For about three decades, Britain has launched itself on the path of devolution whose objective was originally to grant a fair amount of autonomy to Scotland and Wales. The problem of enabling England to benefit from devolution too is a case in point.
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[...] Actually, in France in the sixties the necessity of decentralization was born with the idea of more independence and power for the local authorities with the decentralization, the State creates local authorities which have the legal personality and which are autonomous. The State controls the legality of the decisions and entrusts to them some activities. But the local authorities face financial difficulties because the growth of the number of their competences doesn't go with the increase of their financial means. [...]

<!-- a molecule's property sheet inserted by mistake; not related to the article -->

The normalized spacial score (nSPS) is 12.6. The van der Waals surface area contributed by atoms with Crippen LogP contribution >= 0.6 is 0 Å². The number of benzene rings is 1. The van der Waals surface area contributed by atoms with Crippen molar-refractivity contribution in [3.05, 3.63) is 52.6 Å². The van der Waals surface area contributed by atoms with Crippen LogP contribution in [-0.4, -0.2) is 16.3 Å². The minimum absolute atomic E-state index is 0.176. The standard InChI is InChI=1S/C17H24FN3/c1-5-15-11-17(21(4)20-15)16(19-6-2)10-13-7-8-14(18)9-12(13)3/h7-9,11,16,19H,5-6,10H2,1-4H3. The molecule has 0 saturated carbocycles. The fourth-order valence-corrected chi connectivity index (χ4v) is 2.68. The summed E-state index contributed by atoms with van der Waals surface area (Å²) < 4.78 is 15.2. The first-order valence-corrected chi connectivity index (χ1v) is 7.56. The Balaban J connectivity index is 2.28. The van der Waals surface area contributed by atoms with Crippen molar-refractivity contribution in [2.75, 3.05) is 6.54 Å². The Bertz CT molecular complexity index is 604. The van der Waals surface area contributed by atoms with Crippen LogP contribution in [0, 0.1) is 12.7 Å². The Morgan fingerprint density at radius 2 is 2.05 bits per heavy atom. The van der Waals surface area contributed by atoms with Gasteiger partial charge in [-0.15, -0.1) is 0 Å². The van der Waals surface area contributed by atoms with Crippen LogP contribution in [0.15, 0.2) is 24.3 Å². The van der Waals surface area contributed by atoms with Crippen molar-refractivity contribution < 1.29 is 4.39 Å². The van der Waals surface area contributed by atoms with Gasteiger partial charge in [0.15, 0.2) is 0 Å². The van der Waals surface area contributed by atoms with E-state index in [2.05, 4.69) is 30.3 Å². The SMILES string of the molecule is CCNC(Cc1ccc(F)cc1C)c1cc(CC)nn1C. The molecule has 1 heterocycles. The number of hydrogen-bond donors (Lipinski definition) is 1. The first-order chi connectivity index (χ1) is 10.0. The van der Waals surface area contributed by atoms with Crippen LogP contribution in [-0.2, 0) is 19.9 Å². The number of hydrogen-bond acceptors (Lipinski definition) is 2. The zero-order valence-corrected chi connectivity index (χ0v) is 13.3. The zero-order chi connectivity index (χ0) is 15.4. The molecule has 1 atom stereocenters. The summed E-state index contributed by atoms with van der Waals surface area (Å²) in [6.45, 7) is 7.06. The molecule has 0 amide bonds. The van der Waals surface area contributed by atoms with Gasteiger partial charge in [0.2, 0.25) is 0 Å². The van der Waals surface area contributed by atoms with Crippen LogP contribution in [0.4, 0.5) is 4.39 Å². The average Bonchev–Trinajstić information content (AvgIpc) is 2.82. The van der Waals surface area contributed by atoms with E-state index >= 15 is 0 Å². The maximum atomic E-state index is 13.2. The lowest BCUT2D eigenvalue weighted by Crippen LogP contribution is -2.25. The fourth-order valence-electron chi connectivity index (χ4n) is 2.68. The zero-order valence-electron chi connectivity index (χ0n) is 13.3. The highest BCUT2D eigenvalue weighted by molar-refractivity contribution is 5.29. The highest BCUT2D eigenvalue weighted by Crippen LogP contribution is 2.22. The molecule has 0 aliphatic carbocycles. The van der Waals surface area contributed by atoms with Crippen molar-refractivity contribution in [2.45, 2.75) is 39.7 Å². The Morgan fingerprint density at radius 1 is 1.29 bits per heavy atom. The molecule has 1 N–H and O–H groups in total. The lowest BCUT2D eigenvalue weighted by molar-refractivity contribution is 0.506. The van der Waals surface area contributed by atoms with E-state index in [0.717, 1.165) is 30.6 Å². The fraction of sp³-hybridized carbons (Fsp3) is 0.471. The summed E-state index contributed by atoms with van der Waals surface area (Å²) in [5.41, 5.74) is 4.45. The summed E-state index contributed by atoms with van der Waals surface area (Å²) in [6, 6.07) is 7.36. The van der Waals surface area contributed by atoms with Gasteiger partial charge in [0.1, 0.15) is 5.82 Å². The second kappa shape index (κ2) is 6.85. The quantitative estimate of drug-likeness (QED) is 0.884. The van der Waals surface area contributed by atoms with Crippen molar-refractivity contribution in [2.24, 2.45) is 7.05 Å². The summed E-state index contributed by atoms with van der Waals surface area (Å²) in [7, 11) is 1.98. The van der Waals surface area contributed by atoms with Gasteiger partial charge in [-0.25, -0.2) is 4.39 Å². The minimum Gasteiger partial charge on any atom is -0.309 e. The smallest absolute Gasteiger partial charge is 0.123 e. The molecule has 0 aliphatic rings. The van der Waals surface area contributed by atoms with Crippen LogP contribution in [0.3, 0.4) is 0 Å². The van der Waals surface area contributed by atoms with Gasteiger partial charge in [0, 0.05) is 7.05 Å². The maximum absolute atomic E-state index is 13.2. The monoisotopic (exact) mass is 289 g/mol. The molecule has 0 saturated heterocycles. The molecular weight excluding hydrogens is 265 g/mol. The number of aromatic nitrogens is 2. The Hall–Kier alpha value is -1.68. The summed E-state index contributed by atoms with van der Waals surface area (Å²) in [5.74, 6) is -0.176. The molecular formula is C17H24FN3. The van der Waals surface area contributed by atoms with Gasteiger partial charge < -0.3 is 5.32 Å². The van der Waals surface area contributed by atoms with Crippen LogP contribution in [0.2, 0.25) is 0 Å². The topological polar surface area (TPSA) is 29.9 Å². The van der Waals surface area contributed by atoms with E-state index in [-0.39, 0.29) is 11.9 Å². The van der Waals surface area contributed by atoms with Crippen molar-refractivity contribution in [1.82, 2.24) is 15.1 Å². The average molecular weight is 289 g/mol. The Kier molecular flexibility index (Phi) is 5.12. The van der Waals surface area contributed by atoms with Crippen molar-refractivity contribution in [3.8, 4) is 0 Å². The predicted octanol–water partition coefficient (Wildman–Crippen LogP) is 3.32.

[...] On December power was devolved to the Northern Ireland Assembly and its Executive Committee, the latter consisting of a First Minister and Deputy Minister and ten other Ministers. These were appointed on a proportional basis, giving three posts each to the Ulster Unionist Party and Social Democratic and Labour Party and two posts each to the Democratic Unionist Party and Sinn Fein. The Assembly was suspended from midnight on 14 October 2002 and was dissolved on 28 April 2003. The next elections took place on 26 November 2003. [...]
À propos de l'auteur
Julie B.EtudianteUnion EuropéenneThe state of regionalism in Great Britain